How safe is burning pine to cook over, not the coals but the burning wood itself?
I've always been told not to cook over the burning wood because of toxins in the burning wood. I have also been told that the hot coals are ok.
Generally speaking, pine is not a good firewood choice to cook with. Pine is a softwood that's full of resin. The flammable resins inside the wood work great for starting a fire (as kindling), but as they burn they occasionally give off a black sooty smoke. This sooty smoke will make your food taste bad.
You should never use pine in a meat smoker. Sometimes people think using pine will give the meat a unique wintergreen flavoring but instead you'll just be left with meat that's sooty and tasting like the pitch from a pine tree.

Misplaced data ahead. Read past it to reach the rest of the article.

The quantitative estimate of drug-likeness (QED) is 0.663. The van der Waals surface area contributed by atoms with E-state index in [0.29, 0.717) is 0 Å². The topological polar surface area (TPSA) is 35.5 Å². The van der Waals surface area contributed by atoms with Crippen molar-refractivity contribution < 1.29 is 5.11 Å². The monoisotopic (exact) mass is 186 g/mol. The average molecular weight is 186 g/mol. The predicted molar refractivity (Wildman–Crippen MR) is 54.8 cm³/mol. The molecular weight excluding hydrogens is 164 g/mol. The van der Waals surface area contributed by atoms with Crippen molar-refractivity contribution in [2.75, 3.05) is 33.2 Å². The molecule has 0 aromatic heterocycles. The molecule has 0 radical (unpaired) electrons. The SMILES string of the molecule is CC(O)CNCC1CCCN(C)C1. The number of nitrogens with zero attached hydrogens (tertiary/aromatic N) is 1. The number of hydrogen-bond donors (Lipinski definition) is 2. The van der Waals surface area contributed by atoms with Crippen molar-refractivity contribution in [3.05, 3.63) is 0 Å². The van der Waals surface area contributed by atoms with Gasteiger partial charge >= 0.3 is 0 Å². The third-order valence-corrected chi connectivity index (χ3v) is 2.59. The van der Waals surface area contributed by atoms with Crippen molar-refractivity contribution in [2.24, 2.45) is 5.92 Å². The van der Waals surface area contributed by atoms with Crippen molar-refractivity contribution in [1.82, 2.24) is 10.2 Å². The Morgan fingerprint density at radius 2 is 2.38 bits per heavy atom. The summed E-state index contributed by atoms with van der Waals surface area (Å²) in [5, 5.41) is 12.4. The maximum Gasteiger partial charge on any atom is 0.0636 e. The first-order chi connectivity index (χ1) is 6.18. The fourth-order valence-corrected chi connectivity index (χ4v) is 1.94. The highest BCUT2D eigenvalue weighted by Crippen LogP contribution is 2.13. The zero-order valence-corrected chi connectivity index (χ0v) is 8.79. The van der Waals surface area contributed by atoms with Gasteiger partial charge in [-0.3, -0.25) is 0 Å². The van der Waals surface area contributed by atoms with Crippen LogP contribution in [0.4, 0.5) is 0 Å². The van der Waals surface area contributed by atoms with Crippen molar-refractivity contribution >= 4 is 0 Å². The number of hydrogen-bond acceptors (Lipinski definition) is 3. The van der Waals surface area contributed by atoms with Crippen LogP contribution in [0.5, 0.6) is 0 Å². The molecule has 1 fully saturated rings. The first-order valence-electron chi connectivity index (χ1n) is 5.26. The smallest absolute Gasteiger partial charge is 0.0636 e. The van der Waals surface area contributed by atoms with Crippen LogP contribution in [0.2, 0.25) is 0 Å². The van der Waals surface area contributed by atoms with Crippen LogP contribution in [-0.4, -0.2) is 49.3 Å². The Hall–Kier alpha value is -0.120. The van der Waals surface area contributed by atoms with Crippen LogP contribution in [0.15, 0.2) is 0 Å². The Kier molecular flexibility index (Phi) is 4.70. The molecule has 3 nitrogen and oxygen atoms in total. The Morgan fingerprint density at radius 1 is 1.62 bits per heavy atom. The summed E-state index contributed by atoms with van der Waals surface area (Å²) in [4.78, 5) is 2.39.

We have about 5 acres of red pine on our property that was thinned out a few years ago. Now, after the logging and occasional severe storm we have a huge supply of pine branches for building campfires. I always walk over into the pines and grab an armful of pine branches to build a campfire with because they create a quick, hot fire.
We make dinner over the campfire about once a week, however, I let the pine burn down and add hardwood to the fire to cook with. I don't know of any scientific research that proves pine is toxic to cook with, but I have to believe the black smoke is not good to consume.
Once the pine burns down a little bit the sooty smoke goes away and the coals actually work pretty good for cooking. When cooking over a campfire the coals (no matter what type of wood you're using) work better for cooking than a big roaring fire.
Overall, I definitely would not use pine in a meat smoker and if you want to use it in a campfire just let the wood burn down a little bit and add a little hardwood before you start cooking. We've done it this way for a long time and I've never had any issues with soot, toxins or foul flavors.
I hope this helps!
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